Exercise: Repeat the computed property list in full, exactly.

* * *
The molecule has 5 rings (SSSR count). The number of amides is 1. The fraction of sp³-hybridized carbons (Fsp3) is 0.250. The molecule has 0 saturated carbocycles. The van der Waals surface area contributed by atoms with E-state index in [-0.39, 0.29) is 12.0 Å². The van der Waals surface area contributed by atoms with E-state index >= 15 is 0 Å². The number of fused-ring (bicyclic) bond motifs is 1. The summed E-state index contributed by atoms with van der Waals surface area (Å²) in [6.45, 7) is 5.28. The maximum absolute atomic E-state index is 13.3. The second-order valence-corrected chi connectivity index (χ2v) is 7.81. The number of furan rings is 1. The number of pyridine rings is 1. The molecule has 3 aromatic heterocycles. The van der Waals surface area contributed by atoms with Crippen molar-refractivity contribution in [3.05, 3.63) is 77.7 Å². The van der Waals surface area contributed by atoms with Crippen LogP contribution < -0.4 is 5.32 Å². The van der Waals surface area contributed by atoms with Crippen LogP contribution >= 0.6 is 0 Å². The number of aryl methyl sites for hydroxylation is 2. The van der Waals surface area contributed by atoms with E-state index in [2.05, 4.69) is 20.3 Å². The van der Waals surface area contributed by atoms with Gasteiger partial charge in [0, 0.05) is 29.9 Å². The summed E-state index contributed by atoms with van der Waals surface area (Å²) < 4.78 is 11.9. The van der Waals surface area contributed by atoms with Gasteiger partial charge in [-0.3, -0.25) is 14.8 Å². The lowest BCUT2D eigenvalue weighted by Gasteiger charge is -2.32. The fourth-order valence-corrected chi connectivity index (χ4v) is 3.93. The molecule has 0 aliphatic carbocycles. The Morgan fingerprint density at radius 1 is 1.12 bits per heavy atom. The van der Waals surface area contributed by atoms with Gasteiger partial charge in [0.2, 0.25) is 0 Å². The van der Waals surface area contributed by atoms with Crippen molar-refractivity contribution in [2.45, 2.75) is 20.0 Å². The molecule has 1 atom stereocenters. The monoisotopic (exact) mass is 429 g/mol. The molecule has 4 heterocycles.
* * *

The molecule has 5 rings (SSSR count). The number of amides is 1. The fraction of sp³-hybridized carbons (Fsp3) is 0.250. The molecule has 0 saturated carbocycles. The van der Waals surface area contributed by atoms with E-state index in [-0.39, 0.29) is 12.0 Å². The van der Waals surface area contributed by atoms with E-state index >= 15 is 0 Å². The number of fused-ring (bicyclic) bond motifs is 1. The summed E-state index contributed by atoms with van der Waals surface area (Å²) in [6.45, 7) is 5.28. The maximum absolute atomic E-state index is 13.3. The second-order valence-corrected chi connectivity index (χ2v) is 7.81. The number of furan rings is 1. The number of pyridine rings is 1. The molecule has 3 aromatic heterocycles. The van der Waals surface area contributed by atoms with Crippen molar-refractivity contribution in [3.05, 3.63) is 77.7 Å². The van der Waals surface area contributed by atoms with Crippen LogP contribution < -0.4 is 5.32 Å². The van der Waals surface area contributed by atoms with Crippen LogP contribution >= 0.6 is 0 Å². The number of aryl methyl sites for hydroxylation is 2. The van der Waals surface area contributed by atoms with E-state index in [2.05, 4.69) is 20.3 Å². The van der Waals surface area contributed by atoms with Gasteiger partial charge in [0, 0.05) is 29.9 Å². The summed E-state index contributed by atoms with van der Waals surface area (Å²) < 4.78 is 11.9. The van der Waals surface area contributed by atoms with Gasteiger partial charge in [-0.3, -0.25) is 14.8 Å². The lowest BCUT2D eigenvalue weighted by Gasteiger charge is -2.32. The fourth-order valence-corrected chi connectivity index (χ4v) is 3.93. The molecule has 0 aliphatic carbocycles. The Morgan fingerprint density at radius 1 is 1.12 bits per heavy atom. The van der Waals surface area contributed by atoms with Gasteiger partial charge in [0.2, 0.25) is 0 Å². The van der Waals surface area contributed by atoms with Crippen molar-refractivity contribution in [2.45, 2.75) is 20.0 Å². The molecule has 1 atom stereocenters. The monoisotopic (exact) mass is 429 g/mol. The molecule has 4 heterocycles.